Iranian filmmaker Abbas Kiarostami passed away in Paris on July 4, 2016. Though he was not as recognized in his home country as he was in the rest of the world, his body of work is considered one of the most exquisite in the history of cinema. Many authors have analyzed the layers of meaning in his films, but one of the most fascinating aspects is his use of landscape. Unlike other directors who use landscape as a backdrop for their stories or characters, Kiarostami masterfully incorporates it to not only tell a story, but also enhance it. This technique is evident throughout his career and we will explore a few examples from his extensive filmography.
Where can I find my friend’s house?
As a student named Ahmad discovers that he has mistakenly taken his best friend’s notebook, it marks the beginning of a journey for the young boy. Along the way, he grapples with concepts like guilt, maturing, and, above all, taking accountability as he searches for his friend’s home. Initially, the journey through the town and its surroundings seems to mirror the futile task of Sisyphus, but over time it becomes a transformative path for the protagonist. He starts to find his own way, trusting his instincts and forming his own opinions, which makes the landscape less labyrinthine.
A director and his son visit the town of Koker, where the filmmaker’s previous movie was set. The area has been greatly affected by a destructive earthquake, resulting in a devastated environment that is captured by the camera along with the expressions of the two main characters. While this technique has been used before, “And Life Goes On” marks the first time that Kiarostami uses people’s faces as a reflection of the damaged landscape and its history. As in “Where is the Friend’s House?”, the landscape serves as a puzzle and the starting point of a journey, while also representing a glimmer of hope for a fresh start.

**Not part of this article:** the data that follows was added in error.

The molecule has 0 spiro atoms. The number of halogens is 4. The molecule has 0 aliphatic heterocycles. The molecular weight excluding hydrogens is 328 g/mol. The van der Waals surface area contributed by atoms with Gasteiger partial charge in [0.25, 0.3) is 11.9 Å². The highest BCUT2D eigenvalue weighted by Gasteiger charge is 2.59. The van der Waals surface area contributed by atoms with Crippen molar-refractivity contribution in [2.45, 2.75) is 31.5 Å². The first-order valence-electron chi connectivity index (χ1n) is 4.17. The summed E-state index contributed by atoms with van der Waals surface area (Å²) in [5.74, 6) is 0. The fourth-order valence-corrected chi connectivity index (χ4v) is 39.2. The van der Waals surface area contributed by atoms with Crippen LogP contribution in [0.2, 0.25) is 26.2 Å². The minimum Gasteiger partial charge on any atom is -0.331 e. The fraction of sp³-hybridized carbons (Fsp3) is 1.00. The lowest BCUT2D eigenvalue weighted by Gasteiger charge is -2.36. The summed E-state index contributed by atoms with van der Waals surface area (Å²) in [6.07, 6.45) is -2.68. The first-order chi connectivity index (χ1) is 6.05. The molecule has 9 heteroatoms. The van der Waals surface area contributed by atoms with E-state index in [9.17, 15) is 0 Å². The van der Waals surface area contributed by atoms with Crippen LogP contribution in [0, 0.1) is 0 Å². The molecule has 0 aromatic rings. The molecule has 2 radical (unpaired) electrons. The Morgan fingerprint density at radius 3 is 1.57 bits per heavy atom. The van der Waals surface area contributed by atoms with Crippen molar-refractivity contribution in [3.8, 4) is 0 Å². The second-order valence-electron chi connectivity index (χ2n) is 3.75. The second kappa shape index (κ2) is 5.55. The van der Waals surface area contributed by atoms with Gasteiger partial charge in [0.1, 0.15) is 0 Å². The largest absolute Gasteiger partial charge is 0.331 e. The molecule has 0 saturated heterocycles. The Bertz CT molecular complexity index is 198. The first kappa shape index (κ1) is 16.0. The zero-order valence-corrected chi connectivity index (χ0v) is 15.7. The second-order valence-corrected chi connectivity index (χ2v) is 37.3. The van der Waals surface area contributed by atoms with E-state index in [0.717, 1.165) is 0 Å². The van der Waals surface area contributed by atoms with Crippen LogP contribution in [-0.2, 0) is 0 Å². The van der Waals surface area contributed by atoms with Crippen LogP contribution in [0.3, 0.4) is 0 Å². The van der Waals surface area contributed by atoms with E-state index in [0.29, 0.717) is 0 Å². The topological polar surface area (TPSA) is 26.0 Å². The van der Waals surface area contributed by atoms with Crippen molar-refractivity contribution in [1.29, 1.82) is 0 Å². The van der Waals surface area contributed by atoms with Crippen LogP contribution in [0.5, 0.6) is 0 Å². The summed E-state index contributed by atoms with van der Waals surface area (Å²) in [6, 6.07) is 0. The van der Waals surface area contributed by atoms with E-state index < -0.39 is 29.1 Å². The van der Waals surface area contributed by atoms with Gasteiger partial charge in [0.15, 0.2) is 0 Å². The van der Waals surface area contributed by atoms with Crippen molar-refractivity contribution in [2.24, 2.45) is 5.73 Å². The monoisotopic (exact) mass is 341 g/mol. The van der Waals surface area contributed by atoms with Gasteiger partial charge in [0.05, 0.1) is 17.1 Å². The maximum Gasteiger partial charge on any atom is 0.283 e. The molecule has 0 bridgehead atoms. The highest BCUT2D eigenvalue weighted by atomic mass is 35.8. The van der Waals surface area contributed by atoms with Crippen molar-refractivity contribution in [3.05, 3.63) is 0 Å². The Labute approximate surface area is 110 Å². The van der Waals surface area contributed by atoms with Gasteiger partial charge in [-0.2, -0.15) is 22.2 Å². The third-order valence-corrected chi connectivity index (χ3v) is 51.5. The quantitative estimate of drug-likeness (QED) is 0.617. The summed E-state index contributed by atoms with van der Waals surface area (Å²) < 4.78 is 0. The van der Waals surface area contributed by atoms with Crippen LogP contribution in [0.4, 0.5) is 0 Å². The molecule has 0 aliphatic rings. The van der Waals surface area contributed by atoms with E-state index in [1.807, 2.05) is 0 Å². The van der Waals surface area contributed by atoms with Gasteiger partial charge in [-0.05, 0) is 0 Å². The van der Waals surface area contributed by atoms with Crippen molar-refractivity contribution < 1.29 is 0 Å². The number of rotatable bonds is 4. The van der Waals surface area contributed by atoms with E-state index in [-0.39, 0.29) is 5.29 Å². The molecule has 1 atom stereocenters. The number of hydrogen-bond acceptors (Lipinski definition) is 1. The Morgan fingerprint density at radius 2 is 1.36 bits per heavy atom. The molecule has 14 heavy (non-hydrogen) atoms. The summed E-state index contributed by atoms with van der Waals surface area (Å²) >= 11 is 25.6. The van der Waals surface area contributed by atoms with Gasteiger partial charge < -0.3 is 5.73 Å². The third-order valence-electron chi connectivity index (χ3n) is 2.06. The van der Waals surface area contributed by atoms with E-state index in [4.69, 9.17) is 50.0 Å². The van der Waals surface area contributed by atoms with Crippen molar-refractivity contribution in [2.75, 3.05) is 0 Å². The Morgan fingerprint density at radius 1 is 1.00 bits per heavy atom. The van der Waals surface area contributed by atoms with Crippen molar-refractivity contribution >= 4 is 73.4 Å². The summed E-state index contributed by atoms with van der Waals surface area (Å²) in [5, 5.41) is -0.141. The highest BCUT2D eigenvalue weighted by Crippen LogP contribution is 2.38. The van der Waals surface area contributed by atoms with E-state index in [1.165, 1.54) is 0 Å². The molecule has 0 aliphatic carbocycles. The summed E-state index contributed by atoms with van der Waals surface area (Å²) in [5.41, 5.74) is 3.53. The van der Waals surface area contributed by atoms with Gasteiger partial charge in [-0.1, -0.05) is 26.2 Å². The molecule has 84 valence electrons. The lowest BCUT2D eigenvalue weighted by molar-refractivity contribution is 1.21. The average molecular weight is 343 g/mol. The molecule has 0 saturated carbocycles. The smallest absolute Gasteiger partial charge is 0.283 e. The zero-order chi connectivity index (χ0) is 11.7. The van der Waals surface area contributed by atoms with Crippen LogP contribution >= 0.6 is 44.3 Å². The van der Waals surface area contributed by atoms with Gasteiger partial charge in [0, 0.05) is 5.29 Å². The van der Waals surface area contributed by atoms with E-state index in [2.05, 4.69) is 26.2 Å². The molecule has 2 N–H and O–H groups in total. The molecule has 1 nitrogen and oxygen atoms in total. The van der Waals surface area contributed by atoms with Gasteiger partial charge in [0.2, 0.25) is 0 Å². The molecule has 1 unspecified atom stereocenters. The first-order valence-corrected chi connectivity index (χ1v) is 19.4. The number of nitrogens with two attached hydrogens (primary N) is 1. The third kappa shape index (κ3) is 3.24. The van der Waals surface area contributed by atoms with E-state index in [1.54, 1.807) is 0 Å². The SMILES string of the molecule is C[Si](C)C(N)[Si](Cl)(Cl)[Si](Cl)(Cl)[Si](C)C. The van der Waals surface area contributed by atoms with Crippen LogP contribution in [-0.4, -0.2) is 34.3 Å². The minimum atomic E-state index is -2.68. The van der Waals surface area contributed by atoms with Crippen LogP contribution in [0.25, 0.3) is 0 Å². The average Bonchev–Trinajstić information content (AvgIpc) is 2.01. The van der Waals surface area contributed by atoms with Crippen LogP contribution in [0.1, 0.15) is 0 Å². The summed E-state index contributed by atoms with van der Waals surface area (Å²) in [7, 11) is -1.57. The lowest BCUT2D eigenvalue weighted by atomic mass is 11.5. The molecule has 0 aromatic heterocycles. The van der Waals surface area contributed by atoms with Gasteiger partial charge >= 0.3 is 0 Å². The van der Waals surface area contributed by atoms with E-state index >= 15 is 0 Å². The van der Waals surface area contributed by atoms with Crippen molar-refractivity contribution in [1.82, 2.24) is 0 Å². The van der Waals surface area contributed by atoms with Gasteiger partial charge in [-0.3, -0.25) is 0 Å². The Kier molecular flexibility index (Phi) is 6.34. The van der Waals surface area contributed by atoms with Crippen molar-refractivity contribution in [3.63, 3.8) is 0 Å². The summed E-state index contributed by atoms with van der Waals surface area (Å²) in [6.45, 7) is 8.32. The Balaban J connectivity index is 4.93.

Clearly still affected by the tragic events that occurred in Koker, Kiarostami returns to the region one last time for his film “Through the Olive Trees.” He once again employs a meta approach to the story, placing a director at the center of the narrative who is drawn to the region’s history and its people while also trying to film a movie there. The landscape serves as a representation of the region’s painful past, while the people show signs of slowly moving towards a brighter future, attempting to rebuild and rediscover what was lost in the aftermath of the destructive earthquake.
In the film “Taste of Cherry”, we are introduced to Mr. Badii, portrayed by Homayoun Ershadi, as he drives through Tehran and its surroundings in search of someone to help him with a task. Without giving away too much, the actor’s performance and the use of the landscape provide hints about the nature of this task from the very beginning. The bustling cityscape transitions to the isolated outskirts, emphasizing the spiritual isolation and increasing desperation of the character. Since Kiarostami was unable to complete the film, we are left with a few scenes that resemble behind-the-scenes footage often found on physical media. However, even in these remaining shots, the sunlight, soil, and nature convey a sense of hope, poetry, and beauty that makes life worth living.